SAIC Motor Corp. aims to capture 10 percent of the Chinese market for fuel cell vehicles by the end of 2025, according to a plan disclosed this week.
The state-owned automaker plans to launch sales of its first fuel cell vehicle, the Euniq 7 multipurpose vehicle, under the Maxus brand at the end of the year.
A second fuel cell vehicle, the Maxus FCV80 van, is also planned. Earlier this year, SAIC received approval to build the van in China.
SAIC said it plans to roll out at least ten fuel cell models, including passenger vehicles, trucks and buses, by 2025.
It will also produce more than 30,000 fuel cell battery systems for the vehicles, according to the plan.
The Chinese government has ambitious goals to promote FCVs. Under a blueprint drafted in 2016, the government expects to expand the domestic fuel cell vehicle fleet to 1 million and build some 1,000 hydrogen stations across China by 2030.
Song Qiuling, an official with China’s finance ministry, told an auto industry forum in Tianjin this month that the government will introduce new incentives to promote fuel cells.
The program will focus on encouraging domestic automakers to achieve technology advances in core fuel cell technologies and help cities establish a comprehensive supply chain for fuel cell vehicle development.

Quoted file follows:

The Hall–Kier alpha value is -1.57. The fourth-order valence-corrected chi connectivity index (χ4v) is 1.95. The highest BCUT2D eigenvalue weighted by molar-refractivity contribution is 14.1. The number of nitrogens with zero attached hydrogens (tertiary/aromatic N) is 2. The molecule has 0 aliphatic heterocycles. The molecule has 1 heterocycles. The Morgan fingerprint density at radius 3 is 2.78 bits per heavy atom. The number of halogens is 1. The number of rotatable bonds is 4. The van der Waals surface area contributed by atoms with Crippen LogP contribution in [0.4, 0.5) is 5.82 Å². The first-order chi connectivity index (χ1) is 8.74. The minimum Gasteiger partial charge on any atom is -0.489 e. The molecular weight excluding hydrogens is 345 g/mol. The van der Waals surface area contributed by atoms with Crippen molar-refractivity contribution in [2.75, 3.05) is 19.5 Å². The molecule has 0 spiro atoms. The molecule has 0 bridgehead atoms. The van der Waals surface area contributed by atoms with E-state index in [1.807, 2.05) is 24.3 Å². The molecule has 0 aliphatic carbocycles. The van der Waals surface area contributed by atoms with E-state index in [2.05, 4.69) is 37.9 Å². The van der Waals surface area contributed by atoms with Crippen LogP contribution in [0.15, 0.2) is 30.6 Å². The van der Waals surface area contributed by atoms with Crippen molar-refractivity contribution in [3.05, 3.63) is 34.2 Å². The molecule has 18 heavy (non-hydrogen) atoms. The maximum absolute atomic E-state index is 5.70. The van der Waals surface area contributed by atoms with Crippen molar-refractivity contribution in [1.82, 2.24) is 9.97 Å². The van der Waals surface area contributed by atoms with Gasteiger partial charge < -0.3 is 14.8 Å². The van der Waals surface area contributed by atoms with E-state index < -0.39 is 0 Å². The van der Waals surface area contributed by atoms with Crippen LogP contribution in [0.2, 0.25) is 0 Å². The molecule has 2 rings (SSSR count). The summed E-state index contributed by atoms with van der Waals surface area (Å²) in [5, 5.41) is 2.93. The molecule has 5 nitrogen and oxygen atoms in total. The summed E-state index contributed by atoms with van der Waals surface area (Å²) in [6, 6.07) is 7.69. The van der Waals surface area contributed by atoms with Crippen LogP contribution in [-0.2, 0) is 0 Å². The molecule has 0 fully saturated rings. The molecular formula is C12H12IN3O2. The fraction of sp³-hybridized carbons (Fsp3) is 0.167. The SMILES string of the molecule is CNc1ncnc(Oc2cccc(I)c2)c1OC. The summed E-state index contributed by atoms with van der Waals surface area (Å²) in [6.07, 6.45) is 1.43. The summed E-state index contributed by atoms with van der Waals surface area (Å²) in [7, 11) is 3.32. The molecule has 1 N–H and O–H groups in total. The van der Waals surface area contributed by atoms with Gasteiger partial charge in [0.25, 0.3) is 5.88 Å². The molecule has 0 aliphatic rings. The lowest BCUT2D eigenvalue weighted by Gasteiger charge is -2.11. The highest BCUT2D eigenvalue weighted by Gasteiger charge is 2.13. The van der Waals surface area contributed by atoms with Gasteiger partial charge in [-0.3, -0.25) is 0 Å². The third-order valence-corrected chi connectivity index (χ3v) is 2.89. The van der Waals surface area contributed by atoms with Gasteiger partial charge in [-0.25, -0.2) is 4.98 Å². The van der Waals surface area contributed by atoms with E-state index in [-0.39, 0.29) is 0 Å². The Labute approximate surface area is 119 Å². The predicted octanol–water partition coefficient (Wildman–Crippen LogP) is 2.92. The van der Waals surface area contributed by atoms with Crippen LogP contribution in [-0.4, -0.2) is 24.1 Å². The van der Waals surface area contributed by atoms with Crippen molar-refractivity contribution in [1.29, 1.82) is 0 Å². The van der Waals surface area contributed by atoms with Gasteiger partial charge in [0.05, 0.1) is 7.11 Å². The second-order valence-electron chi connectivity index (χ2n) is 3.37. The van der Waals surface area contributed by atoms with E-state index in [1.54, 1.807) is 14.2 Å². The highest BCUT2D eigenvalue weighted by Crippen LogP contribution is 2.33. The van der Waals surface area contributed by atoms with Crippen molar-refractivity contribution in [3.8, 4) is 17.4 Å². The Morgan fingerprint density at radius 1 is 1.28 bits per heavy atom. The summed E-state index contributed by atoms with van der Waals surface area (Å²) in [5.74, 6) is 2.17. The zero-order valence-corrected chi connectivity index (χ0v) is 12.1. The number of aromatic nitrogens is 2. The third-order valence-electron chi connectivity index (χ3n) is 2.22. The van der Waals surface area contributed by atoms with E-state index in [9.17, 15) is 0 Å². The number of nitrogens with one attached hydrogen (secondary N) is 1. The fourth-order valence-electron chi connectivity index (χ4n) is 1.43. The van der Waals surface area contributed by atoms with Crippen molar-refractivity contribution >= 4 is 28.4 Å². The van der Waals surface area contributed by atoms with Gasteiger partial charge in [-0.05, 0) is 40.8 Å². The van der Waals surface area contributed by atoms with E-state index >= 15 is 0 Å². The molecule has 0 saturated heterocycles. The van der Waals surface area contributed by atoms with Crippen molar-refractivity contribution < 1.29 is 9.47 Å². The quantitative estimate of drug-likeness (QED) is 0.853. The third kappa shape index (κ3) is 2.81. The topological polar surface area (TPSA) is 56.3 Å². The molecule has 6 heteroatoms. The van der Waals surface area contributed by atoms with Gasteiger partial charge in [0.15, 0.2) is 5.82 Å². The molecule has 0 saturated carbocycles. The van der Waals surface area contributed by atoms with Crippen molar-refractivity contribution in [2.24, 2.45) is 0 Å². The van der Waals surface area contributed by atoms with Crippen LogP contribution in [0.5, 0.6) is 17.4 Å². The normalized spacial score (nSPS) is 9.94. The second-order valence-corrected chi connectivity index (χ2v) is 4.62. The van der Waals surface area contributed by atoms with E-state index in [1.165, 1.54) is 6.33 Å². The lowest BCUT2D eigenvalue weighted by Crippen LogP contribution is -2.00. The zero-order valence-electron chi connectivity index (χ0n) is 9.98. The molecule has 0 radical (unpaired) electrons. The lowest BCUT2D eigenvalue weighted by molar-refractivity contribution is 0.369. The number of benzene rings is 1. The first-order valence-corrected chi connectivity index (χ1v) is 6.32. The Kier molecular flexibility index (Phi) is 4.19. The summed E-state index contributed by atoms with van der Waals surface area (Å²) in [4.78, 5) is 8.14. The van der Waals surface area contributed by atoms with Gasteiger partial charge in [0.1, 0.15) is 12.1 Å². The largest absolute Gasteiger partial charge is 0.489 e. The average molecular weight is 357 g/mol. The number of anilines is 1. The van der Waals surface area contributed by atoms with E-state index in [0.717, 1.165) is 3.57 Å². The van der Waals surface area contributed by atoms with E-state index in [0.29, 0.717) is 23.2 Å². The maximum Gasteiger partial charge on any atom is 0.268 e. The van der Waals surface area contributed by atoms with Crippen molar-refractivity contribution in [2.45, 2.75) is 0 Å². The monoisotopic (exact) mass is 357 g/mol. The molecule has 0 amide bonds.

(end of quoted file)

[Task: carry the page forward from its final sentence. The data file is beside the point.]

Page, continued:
Behind generous government subsidies up to 300,000 yuan ($44,313) for light vehicles and 500,000 yuan for buses, fuel cell vehicle sales in China surged 79 percent to 2,737 in 2019, according to the China Association of Automobile Manufacturers.
China had a fuel cell vehicle fleet of more than 7,000 as of July, as well as 80 hydrogen stations, Song said at the industry forum.
In addition to SAIC, three Chinese automakers -- Great Wall Motor Co., GAC Motor Co. and Beiqi Foton Motor Co. -- are developing fuel cells
Toyota Motor Corp. and Hyundai Motor Co. also plan to introduce fuel cell vehicles in China.